10 Queer Female Artists You Need to Know

1.   Christine and the Queens

Heloise Letissier, or Christine and the Queens as you might know her, is taking over the French pop scene. Openly pansexual, Letissier shamelessly writes, sings, produces, and choreographs in both French and English about the lovers who have ever done her wrong over upbeat 80s influenced tempos. 

Quote:“For men, with success comes power, admiration, and respect. But when you’re a woman and you succeed, people either question your authorship immediately, or you get accused of being bossy, b****y, or capricious” (The New York Times)

Favorite Song: Doesn’t Matter

2.   Ivy Sole

Reigning from Charlotte, North Carolina, Ivy Sole self identifies as queer but doesn’t want it to be the “thesis” of her music. Instead, she’d rather her sexuality be just a “detail” of her career as a whole. Sole said she’s been aware of her queer identity since middle school but grew up going to church three times a week. Beginning with spoken word poetry, Sole continues to write all of her own music that she began releasing in college when she attended the University of Pennsylvania.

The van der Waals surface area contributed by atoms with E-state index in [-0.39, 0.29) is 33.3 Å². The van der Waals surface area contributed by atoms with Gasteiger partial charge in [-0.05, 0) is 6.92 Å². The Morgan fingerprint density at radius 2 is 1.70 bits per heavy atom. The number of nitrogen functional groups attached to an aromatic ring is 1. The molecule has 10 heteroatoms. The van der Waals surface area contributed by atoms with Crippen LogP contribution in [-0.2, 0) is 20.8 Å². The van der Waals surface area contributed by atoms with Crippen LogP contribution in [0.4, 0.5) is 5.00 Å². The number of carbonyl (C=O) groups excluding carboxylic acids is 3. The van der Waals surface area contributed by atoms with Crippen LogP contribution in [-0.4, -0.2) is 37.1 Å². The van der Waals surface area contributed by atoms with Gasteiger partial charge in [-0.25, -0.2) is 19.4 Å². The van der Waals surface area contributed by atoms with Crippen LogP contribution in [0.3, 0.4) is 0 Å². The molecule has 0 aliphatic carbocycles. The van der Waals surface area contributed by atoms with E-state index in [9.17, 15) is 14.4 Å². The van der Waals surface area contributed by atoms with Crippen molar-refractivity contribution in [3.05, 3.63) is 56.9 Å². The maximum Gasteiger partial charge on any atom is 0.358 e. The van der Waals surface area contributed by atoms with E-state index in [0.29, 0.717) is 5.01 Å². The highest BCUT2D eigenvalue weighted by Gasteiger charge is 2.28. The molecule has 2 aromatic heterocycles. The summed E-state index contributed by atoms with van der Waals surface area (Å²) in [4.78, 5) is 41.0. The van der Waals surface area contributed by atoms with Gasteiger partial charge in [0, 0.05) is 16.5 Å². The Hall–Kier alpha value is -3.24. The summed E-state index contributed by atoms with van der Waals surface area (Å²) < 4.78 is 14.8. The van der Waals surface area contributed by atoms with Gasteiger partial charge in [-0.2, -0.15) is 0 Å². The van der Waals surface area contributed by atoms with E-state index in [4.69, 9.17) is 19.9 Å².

Quote:“I think my mental health often makes me feel despair even when there is light and love around me, but being able to see through the fog of depression and anxiety is something so invaluable to me” (NPR).

Favorite Song: Rollercoaster

3.   Kehlani